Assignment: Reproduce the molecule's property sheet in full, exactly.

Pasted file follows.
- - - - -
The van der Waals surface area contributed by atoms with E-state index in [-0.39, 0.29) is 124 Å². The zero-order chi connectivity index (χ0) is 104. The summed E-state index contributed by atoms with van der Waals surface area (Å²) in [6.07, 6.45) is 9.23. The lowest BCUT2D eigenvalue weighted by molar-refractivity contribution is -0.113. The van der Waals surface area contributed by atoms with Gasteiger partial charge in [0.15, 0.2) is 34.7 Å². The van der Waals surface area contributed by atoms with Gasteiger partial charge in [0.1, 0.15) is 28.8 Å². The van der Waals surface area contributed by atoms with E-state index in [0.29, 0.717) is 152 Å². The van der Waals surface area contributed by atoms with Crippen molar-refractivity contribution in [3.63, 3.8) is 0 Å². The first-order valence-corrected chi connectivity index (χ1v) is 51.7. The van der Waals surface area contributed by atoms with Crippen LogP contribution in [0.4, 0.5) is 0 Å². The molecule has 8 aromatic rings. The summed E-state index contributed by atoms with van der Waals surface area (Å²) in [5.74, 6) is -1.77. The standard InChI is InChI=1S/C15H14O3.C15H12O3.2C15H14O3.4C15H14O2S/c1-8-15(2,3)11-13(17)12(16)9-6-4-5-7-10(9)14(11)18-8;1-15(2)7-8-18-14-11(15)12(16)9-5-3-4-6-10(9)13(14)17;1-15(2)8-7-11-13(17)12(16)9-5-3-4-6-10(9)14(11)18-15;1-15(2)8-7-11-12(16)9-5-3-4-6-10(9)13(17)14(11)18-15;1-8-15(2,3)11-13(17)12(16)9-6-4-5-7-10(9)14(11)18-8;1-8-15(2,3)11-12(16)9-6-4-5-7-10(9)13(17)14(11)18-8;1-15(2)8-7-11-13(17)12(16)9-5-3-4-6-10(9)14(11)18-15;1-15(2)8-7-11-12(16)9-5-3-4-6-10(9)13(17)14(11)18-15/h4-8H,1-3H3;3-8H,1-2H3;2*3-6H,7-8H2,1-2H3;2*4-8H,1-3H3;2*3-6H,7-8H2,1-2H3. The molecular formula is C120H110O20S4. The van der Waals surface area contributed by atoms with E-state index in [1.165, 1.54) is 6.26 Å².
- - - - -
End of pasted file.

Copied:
The van der Waals surface area contributed by atoms with E-state index in [-0.39, 0.29) is 124 Å². The zero-order chi connectivity index (χ0) is 104. The summed E-state index contributed by atoms with van der Waals surface area (Å²) in [6.07, 6.45) is 9.23. The lowest BCUT2D eigenvalue weighted by molar-refractivity contribution is -0.113. The van der Waals surface area contributed by atoms with Gasteiger partial charge in [0.15, 0.2) is 34.7 Å². The van der Waals surface area contributed by atoms with Gasteiger partial charge in [0.1, 0.15) is 28.8 Å². The van der Waals surface area contributed by atoms with E-state index in [0.29, 0.717) is 152 Å². The van der Waals surface area contributed by atoms with Crippen molar-refractivity contribution in [3.63, 3.8) is 0 Å². The first-order valence-corrected chi connectivity index (χ1v) is 51.7. The van der Waals surface area contributed by atoms with Crippen LogP contribution in [0.4, 0.5) is 0 Å². The molecule has 8 aromatic rings. The summed E-state index contributed by atoms with van der Waals surface area (Å²) in [5.74, 6) is -1.77. The standard InChI is InChI=1S/C15H14O3.C15H12O3.2C15H14O3.4C15H14O2S/c1-8-15(2,3)11-13(17)12(16)9-6-4-5-7-10(9)14(11)18-8;1-15(2)7-8-18-14-11(15)12(16)9-5-3-4-6-10(9)13(14)17;1-15(2)8-7-11-13(17)12(16)9-5-3-4-6-10(9)14(11)18-15;1-15(2)8-7-11-12(16)9-5-3-4-6-10(9)13(17)14(11)18-15;1-8-15(2,3)11-13(17)12(16)9-6-4-5-7-10(9)14(11)18-8;1-8-15(2,3)11-12(16)9-6-4-5-7-10(9)13(17)14(11)18-8;1-15(2)8-7-11-13(17)12(16)9-5-3-4-6-10(9)14(11)18-15;1-15(2)8-7-11-12(16)9-5-3-4-6-10(9)13(17)14(11)18-15/h4-8H,1-3H3;3-8H,1-2H3;2*3-6H,7-8H2,1-2H3;2*4-8H,1-3H3;2*3-6H,7-8H2,1-2H3. The molecular formula is C120H110O20S4. The van der Waals surface area contributed by atoms with E-state index in [1.165, 1.54) is 6.26 Å².